Series 3 - National Commodities Futures

AAA

Options - Calls And Puts

Calls And Puts
There are two types of options: a "call" and a "put." The relationship between owners and sellers is asymmetrical, as the ownership confers the right of exercise, whereas a sale confers the obligation to deliver the underlying item upon exercise by the owner.

  • A call permits the owner (who is long the call) to buy an underlying good at a specified exercise price (strike price) within a certain period.
  • A call requires the seller (who is short the call) to deliver the underlying good when the call holder exercises the call
  • A put permits the owner to sell the underlying commodity at a specified exercise price within a certain period.
  • A put requires the seller (who is short the put) to purchase the underlying good when the owner of the put exercises his or her right to sell that good at the strike price.

Options, as well as options on futures, are exchange traded and are issued by the clearinghouse on the exchange where they are traded. Both exercise prices and expiration dates are standardized. Exercise settlement choices for options on futures may be

  • American Style – the holder may exercise at any time up to the last day before the contract expires.
  • European Style – the holder of the option may exercise only during a short window just prior to expiration (one to five business days).
Position Occurrence Underlying Good Received
Long Call Holder exercises Long Futures Position
Short Call Holder of the long call exercises. Short Futures Position
Long Put Holder Exercises Short Futures Position
Short Put Holder of the long put exercises. Long Futures Position

Choices Available To Owners Of Calls And Puts

    1. Exercise the option: the owner of the call or put may exercise the option if it would be profitable to do so.
      • Call Option
        • In the Money – if the market price of the underlying exceeds the exercise (strike) price, the option is in the money as the owner may purchase at the strike price for less than the price at which the underlying trades and sell it for a profit.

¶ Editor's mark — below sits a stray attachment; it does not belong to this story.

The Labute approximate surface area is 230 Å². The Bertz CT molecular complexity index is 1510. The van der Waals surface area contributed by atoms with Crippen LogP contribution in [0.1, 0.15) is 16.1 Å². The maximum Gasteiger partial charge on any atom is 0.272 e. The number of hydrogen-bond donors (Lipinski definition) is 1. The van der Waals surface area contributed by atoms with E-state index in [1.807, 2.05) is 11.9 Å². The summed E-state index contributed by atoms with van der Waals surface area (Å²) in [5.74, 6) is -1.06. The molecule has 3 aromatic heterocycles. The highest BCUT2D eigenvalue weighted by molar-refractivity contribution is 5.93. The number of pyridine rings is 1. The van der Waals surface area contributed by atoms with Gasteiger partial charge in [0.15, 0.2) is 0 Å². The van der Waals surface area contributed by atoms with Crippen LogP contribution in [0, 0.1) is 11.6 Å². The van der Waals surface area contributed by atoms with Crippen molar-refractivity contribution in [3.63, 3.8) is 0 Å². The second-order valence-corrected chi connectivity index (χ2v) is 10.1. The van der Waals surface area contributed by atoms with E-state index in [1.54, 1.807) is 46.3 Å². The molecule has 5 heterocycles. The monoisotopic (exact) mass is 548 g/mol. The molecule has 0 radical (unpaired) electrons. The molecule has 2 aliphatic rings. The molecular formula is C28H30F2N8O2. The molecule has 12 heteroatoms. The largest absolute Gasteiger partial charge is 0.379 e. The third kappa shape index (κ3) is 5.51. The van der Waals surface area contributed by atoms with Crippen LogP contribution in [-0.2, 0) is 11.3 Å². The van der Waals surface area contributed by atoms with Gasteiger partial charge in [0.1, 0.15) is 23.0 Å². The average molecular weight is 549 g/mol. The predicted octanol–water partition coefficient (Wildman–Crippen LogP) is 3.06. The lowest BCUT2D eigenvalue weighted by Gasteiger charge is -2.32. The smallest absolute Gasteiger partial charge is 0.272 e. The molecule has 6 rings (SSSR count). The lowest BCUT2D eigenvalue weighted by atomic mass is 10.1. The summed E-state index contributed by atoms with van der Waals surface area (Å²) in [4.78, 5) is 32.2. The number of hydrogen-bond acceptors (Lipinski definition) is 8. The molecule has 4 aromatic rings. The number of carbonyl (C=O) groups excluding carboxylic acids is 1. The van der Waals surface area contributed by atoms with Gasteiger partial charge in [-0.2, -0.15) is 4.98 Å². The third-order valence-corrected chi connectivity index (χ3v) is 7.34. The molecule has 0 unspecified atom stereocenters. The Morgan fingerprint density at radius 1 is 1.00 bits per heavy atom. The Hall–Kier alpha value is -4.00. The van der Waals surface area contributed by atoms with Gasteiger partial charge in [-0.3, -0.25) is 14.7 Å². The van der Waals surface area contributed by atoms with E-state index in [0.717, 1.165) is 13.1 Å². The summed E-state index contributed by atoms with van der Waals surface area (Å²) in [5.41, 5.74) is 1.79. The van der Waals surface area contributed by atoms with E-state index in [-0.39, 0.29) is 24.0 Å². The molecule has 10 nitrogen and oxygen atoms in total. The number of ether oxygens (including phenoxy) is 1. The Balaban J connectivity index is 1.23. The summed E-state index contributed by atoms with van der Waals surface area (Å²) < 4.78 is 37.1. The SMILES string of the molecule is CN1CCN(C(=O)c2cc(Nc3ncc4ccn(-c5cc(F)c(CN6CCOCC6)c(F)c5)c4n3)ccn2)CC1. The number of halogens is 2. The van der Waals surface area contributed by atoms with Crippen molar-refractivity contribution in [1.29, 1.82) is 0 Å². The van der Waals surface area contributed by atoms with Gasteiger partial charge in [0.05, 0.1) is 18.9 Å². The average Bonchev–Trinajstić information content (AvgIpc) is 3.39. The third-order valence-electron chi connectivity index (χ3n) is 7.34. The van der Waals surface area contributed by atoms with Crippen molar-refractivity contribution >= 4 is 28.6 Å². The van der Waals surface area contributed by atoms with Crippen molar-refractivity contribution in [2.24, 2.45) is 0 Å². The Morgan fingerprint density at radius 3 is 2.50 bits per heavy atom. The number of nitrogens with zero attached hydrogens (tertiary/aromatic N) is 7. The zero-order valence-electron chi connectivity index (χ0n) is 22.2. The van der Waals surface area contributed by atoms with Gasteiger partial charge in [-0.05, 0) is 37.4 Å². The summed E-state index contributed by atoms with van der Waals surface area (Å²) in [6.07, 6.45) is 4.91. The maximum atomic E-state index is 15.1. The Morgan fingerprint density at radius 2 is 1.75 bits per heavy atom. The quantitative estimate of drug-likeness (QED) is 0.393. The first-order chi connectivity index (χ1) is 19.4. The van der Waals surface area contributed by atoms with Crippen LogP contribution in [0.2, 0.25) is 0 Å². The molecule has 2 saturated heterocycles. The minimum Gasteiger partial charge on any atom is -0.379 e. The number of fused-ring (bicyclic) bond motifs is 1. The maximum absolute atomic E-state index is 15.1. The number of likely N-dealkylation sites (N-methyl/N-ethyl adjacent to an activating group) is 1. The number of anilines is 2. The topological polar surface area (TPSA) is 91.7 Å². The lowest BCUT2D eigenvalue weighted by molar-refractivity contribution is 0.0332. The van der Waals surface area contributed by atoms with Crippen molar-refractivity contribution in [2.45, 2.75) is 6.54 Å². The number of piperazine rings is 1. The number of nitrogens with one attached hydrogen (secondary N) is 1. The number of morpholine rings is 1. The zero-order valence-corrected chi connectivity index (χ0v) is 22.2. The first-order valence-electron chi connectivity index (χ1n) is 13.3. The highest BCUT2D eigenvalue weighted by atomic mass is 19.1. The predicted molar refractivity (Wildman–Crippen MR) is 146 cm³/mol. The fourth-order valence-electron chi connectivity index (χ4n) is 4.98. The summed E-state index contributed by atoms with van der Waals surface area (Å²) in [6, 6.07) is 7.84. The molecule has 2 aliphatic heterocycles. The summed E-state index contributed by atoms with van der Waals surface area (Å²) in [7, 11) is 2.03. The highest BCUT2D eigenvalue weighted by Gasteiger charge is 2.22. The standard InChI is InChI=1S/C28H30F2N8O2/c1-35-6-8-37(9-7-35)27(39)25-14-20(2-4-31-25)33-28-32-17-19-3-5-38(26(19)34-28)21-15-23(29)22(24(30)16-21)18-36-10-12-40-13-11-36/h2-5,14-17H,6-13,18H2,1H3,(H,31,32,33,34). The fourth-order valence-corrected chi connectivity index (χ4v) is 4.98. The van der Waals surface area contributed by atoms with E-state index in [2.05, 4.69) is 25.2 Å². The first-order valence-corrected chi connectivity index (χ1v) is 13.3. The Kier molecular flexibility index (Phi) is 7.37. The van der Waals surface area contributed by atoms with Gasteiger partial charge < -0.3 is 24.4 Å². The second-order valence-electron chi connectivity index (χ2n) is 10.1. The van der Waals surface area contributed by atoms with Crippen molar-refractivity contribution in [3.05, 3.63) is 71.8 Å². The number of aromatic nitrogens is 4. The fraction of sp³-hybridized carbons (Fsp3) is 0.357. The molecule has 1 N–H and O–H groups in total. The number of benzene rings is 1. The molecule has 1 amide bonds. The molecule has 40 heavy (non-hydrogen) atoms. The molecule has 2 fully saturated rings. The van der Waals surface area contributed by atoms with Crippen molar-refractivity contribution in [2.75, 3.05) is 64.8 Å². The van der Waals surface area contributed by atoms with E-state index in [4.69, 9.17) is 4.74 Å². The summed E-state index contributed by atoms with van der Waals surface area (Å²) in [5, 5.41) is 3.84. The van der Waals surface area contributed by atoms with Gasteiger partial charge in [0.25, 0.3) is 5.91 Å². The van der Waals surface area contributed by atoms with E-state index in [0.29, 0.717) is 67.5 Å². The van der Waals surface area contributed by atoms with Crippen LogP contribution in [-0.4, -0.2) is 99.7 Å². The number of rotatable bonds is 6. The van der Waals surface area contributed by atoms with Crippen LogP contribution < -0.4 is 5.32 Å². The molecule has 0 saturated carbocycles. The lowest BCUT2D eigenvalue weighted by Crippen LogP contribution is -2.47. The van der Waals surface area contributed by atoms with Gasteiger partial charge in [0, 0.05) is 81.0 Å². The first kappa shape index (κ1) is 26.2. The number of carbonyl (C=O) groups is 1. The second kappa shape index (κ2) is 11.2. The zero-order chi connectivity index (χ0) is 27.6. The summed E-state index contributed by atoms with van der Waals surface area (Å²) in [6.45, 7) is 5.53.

• At the Money – the market price of the underlying equals the exercise price. Exercise would not be prudent.
        • Out of the Money – the market price of the underlying is lower than the strike price. Exercise would be imprudent as the investor could purchase shares in the open market for less than the strike price.
      • Put Option
        • In the Money – if the market price of the underlying is lower than the exercise (strike) price, the option is in the money as the owner may sell the underlying for more than its market price.
        • At the Money - the market price of the underlying equals the exercise price. Exercise would not be prudent.
        • Out of the Money – the market price of the underlying is higher than the strike price. Exercise would be imprudent as the investor would be sell shares for the strike price which is less than what he would receive in the market.
    2. Allow the option to expire: the purchase of an option is akin to the purchase of insurance. With call and puts, respectively, the owner has paid a premium for the right of exercise. Market conditions may not warrant exercising the option, in which case, allowing expiry would be a choice.
    3. Trade (sell) the option: based on his or her research of the underlying, the trader may determine that the option will remain at or out of the money, in which case he or she elects to sell the option. Indeed, the option's premium is a function of the fundamentals of the underlying good. The holder of the option could trade it even if it is in the money. Trading options, rather than the underlying, is a cost effective way to tailor market exposure to an investor's needs and circumstances.